( – promoted by buhdydharma )
The big news from the AP:
BEIJING (AP) – The Chinese government plans to meet with a private representative of the Dalai Lama in the coming days, state-run media reported, after weeks of pressure from world leaders.
The official Xinhua News Agency said it had learned of the development “from official sources.” It quoted an unnamed official as saying there had been requests repeatedly made by “the Dalai side for resuming talks.”
The official said “the relevant department of the central government will have contact and consultation with Dalai’s private representative in the coming days.” No date was given, and it was unclear exactly which representative was expected to take part in the meeting.
UPDATE NHK has further analysis from their Beijing correspondent:
The Wall Street Journal quotes Xinhua, China’s state-run news outlet:
“In view of the requests repeatedly made by the Dalai side for resuming talks, the relevant department of the central government will have contact and consultation with Dalai’s private representative in the coming days,” an unnamed official was quoted as saying by China’s state-run Xinhua news agency Friday afternoon.
The Dalai Lama issued An Appeal To All Chinese Spiritual Brothers And Sisters Thursday afternoon in a further attempt to promote dialogue and understanding and head off a humantarian crisis in Tibet (my emphasis added):
As most of you are aware, beginning with the 10th of March this year, a series of demonstrations have taken place in Lhasa and across many Tibetan areas. These are caused by deep Tibetan resentment against the policies of the Chinese government. I have been deeply saddened by the loss of life, both Chinese and Tibetans, and immediately appealed to both the Chinese authorities and the Tibetans for restraint. I specially appealed to the Tibetans not to resort to violence.
Unfortunately, the Chinese authorities have resorted to brutal methods to deal with the development despite appeals for restraint by many world leaders, NGOs and noted world citizens, particularly many Chinese scholars. In the process, there has been loss of life, injuries to many, and the detention of large number of Tibetans. The crackdown still continues, especially targeting monastic institutions, which have traditionally been the repository of ancient Buddhist knowledge and tradition. Many of these have been sealed off. We have reports that many of those detained are beaten and treated harshly. These repressive measures seem to be part of an officially sanctioned systematic policy.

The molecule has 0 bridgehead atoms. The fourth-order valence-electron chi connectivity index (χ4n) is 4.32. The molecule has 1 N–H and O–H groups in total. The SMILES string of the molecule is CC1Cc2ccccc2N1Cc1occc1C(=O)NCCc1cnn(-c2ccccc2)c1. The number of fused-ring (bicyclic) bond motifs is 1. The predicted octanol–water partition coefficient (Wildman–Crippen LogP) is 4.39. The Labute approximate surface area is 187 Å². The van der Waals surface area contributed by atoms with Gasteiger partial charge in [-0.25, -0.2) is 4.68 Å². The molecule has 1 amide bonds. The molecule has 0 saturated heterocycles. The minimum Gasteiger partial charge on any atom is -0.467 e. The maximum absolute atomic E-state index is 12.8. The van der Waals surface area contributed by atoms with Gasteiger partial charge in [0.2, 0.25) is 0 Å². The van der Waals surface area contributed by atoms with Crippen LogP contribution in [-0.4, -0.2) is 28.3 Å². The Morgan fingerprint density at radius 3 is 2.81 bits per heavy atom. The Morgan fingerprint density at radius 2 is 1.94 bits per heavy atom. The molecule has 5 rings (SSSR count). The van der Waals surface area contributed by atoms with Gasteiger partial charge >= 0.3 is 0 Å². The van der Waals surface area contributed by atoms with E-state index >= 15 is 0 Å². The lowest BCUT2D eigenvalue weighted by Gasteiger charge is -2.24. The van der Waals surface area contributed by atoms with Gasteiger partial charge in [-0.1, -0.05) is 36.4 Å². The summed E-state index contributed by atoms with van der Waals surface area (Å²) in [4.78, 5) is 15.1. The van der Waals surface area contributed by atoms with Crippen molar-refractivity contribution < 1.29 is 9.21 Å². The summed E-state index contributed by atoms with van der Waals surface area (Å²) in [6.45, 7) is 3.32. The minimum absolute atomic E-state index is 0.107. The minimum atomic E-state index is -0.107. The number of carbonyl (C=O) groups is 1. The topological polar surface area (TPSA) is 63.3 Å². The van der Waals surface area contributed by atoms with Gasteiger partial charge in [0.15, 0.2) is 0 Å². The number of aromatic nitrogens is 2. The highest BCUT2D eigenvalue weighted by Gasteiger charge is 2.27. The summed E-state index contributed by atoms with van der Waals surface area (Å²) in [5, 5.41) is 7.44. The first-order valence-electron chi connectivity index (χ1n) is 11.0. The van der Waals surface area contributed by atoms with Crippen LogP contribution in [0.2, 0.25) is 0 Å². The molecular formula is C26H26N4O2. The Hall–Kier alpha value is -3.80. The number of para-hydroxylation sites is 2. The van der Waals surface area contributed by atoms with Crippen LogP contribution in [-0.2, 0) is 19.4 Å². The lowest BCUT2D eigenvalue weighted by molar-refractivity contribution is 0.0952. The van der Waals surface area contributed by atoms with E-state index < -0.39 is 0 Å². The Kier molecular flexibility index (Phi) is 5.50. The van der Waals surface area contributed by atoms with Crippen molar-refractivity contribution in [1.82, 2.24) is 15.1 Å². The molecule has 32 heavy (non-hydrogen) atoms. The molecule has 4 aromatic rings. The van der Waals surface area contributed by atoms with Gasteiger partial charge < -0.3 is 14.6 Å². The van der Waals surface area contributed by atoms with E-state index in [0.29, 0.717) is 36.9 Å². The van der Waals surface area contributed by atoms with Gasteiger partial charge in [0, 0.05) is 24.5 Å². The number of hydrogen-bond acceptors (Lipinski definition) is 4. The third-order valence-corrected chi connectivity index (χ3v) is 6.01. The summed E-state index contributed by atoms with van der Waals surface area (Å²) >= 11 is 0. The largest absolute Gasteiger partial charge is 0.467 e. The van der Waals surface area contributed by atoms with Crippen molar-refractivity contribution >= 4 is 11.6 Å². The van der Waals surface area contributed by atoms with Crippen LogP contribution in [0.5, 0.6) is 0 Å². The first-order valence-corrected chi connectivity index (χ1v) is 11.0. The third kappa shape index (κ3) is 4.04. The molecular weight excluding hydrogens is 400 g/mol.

With no international observers, journalists or even tourists allowed to Tibet, I am deeply worried about the fate of the Tibetans. Many of those injured in the crackdown, especially in the remote areas, are too terrified to seek medical treatment for fear of arrest. According to some reliable sources, people are fleeing to the mountains where they have no access to food and shelter. Those who remained behind are living in a constant state of fear of being the next to be arrested.
I am deeply pained by this ongoing suffering. I am very worried where all these tragic developments might lead to ultimately. I do not believe that repressive measures can achieve any long-term solution. The best way forward is to resolve the issues between the Tibetans and the Chinese leadership through dialogue, as I have been advocating for a long time. I have repeatedly assured the leadership of the People’s Republic of China that I am not seeking independence. What I am seeking is a meaningful autonomy for the Tibetan people that would ensure the long-term survival of our Buddhist culture, our language and our distinct identity as a people. The rich Tibetan Buddhist culture is part of the larger cultural heritage of the People’s Republic of China and has the potential to benefit our Chinese brothers and sisters.